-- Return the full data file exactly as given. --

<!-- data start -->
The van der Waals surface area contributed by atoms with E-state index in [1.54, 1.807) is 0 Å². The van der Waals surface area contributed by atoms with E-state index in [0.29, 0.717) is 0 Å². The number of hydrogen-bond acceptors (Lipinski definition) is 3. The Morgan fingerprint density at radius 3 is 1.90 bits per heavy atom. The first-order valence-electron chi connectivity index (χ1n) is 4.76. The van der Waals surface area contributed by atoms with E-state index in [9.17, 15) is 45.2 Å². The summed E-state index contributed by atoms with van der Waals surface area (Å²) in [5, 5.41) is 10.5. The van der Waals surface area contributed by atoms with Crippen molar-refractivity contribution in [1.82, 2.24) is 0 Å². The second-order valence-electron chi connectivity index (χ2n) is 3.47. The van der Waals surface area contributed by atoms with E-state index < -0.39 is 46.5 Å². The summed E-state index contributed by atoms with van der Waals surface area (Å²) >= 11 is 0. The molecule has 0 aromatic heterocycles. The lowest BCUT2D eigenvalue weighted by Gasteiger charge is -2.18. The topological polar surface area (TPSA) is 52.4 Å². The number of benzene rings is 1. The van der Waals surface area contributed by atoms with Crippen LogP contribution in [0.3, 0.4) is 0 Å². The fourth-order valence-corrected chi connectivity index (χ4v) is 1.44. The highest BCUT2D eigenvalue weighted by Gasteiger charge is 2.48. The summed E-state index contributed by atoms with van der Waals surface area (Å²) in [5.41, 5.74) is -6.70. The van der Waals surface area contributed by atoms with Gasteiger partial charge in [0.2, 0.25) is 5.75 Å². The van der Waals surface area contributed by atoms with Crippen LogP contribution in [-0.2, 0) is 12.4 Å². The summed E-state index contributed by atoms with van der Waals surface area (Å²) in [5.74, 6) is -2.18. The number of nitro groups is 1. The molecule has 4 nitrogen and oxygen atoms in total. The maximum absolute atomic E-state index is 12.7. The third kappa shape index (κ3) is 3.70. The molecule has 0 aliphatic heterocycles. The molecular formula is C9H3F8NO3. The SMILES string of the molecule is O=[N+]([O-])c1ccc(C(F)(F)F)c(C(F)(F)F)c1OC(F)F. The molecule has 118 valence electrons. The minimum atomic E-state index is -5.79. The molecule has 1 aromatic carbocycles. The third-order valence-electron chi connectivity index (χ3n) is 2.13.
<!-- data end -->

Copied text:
The van der Waals surface area contributed by atoms with E-state index in [1.54, 1.807) is 0 Å². The van der Waals surface area contributed by atoms with E-state index in [0.29, 0.717) is 0 Å². The number of hydrogen-bond acceptors (Lipinski definition) is 3. The Morgan fingerprint density at radius 3 is 1.90 bits per heavy atom. The first-order valence-electron chi connectivity index (χ1n) is 4.76. The van der Waals surface area contributed by atoms with E-state index in [9.17, 15) is 45.2 Å². The summed E-state index contributed by atoms with van der Waals surface area (Å²) in [5, 5.41) is 10.5. The van der Waals surface area contributed by atoms with Crippen molar-refractivity contribution in [1.82, 2.24) is 0 Å². The second-order valence-electron chi connectivity index (χ2n) is 3.47. The van der Waals surface area contributed by atoms with E-state index < -0.39 is 46.5 Å². The summed E-state index contributed by atoms with van der Waals surface area (Å²) >= 11 is 0. The molecule has 0 aromatic heterocycles. The lowest BCUT2D eigenvalue weighted by Gasteiger charge is -2.18. The topological polar surface area (TPSA) is 52.4 Å². The number of benzene rings is 1. The van der Waals surface area contributed by atoms with Crippen LogP contribution in [0.3, 0.4) is 0 Å². The fourth-order valence-corrected chi connectivity index (χ4v) is 1.44. The highest BCUT2D eigenvalue weighted by Gasteiger charge is 2.48. The summed E-state index contributed by atoms with van der Waals surface area (Å²) in [5.41, 5.74) is -6.70. The van der Waals surface area contributed by atoms with Gasteiger partial charge in [0.2, 0.25) is 5.75 Å². The van der Waals surface area contributed by atoms with Crippen LogP contribution in [-0.2, 0) is 12.4 Å². The summed E-state index contributed by atoms with van der Waals surface area (Å²) in [5.74, 6) is -2.18. The number of nitro groups is 1. The molecule has 4 nitrogen and oxygen atoms in total. The maximum absolute atomic E-state index is 12.7. The third kappa shape index (κ3) is 3.70. The molecule has 0 aliphatic heterocycles. The molecular formula is C9H3F8NO3. The SMILES string of the molecule is O=[N+]([O-])c1ccc(C(F)(F)F)c(C(F)(F)F)c1OC(F)F. The molecule has 118 valence electrons. The minimum atomic E-state index is -5.79. The molecule has 1 aromatic carbocycles. The third-order valence-electron chi connectivity index (χ3n) is 2.13.